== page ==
recurrent
and fertile
star,
displays
its convolutions,
its canals,
its remarkable amplitude
and abundance,
no pit,
no husk,
no leaves or thorns,
the tomato offers
its gift
of fiery color
and cool completeness.

 

Happy Birthday Richard Aldington

 

Oleanders

Overshadowed by his contemporaries, Aldington nevertheless had an impact on imagism as a movement and influenced writers such as T.E. Hulme, Ezra Pound and T.S. Eliot and he worked with D.H. Lawrence and Ford Maddox Ford and met with W.B. Yeats.  He minded Eliot’s pets when that poet was away so if you ever go to the musical “Cats” there is a little bit of Aldington in there.  Maybe he named Bomballerina?

He fought in WW1, was wounded, may have suffered from PTSD before it had a name and is buried in Poets corner in Westminster Abbey.

Aldington studied japanese poetry structures and brought the forms into popularity in England in his search for Avant Garde approaches to the art.  He visited the British Museum to study the collection of oriental manuscripts and from one of these visits crafted this beautiful image.

At the British Museum; by Richard Aldington

I turn the page and read:
“I dream of silent verses where the rhyme
Glides noiseless as an oar.”
The heavy musty air, the black desks,
The bent heads and the rustling noises
In the great dome
Vanish …
And
The sun hangs in the cobalt-blue sky,
The boat drifts over the lake shallows,
The fishes skim like umber shades through the undulating weeds,
The oleanders drop their rosy petals on the lawns,
And the swallows dive and swirl and whistle
About the cleft battlements of Can Grande’s castle…

Happy Birthday Harold Norse

Harold-Norse-in-1972-001

Harold Norse in 1972

Today is the anniversary of the Battle of Leuctra when the Theban general Epaminondas led the Boeotian League to victory over the Spartans under King Cleombrotus I and smashed forever the hegemony of the Lacedaemonians in Greece.  That’s a lot of complicated words and history in one sentence.   I covered the importance of this battle in my post entitled “The death of Sparta” and spoke about the innovative use of echelon formation, so if you click on the title of this post the tags will link you to that post at the end of this one, if that’s your thing.

The reason I refer to Leuctra today is because of the Sacred Band of Thebes.  This was an elite regiment of 150 pairs of male lovers.  They were the best and bravest, the shock troops of the Theban army.

Plato said of them:  if there were only some way of contriving that a state or an army should be made up of lovers and their beloved, they would be the very best governors of their own city, abstaining from all dishonour, and emulating one another in honour; and when fighting at each other’s side, although a mere handful, they would overcome the world. For what lover would not choose rather to be seen by all mankind than by his beloved, either when abandoning his post or throwing away his arms? He would be ready to die a thousand deaths rather than endure this. Or who would desert his beloved or fail him in the hour of danger?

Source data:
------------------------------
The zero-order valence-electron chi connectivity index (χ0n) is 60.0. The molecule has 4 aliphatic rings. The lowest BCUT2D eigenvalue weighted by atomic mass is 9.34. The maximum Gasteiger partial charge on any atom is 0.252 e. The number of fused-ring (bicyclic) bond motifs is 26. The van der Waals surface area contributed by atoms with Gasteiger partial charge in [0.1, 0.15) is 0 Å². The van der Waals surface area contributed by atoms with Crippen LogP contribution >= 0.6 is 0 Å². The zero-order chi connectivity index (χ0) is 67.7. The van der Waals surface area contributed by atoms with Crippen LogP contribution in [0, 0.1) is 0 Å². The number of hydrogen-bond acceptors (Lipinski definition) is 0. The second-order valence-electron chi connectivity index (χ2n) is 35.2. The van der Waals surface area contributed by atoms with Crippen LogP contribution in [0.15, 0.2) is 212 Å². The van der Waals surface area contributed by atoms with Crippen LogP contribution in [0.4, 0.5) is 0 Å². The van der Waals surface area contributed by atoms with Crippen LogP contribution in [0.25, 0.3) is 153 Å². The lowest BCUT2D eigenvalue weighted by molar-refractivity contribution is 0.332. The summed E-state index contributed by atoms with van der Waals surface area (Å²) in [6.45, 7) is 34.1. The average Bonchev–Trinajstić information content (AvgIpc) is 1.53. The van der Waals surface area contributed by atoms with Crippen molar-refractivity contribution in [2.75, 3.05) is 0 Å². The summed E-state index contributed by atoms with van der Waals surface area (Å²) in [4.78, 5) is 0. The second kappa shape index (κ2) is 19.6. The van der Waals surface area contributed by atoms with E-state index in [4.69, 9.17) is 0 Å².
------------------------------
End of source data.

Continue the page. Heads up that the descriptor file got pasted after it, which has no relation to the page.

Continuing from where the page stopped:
Which brings me to Harold Norse, a poet of the Beat movement, a homosexual who found himself entirely adrift in an age when he was seen as “queer”.  In his poem “Island of Giglio” he dreams of the Greek tolerance of one man’s love for another.  He dreamed of a world where a man could be a man outside of the very narrow confines of 1950’s Western “Manliness”, the image of man determined by the ad agencies of Madison Avenue and Senator McCarthy’s committee on un-American Activities.

In his way Harold Norse was far more of a man than most of his male contemporaries.  He fought the fight that gave permission for men to be sensitive, loving and emotional individuals.  We all benefit from that.

In the poem below Norse lays out the ways in which the culture of America of the 1950’s steals his sex and his personality. I wonder what Harold would think about Donald Trump’s desire to “Make America Great Again”?

 

I am not a man; by Harold Norse

I am not a man. I can’t earn a living, buy new things for my family. I have acne and a small peter.

I am not a man. I don’t like football, boxing and cars. I like to express my feelings. I even like to put my arm around my friend’s shoulder.

I am not a man. I won’t play the role assigned to me – the role created by Madison Avenue, Playboy, Hollywood and Oliver Cromwell. Television does not dictate my behavior.

I am not a man. Once when I shot a squirrel I swore that I would never kill again. I gave up meat. The sight of blood makes me sick. I like flowers.

I am not a man. I went to prison for resisting the draft. I do not fight when real men beat me up and call me queer. I dislike violence

I am not a man. I have never raped a woman. I don’t hate blacks. I don’t get emotional when the flag is waved. I do not think I should love America or leave it. I think I should laugh at it.

I am not a man. I have never had the clap.

I am not a man. Playboy is not my favorite magazine.

I am not a man. I cry when I’m unhappy.

I am not a man. I do not feel superior to women.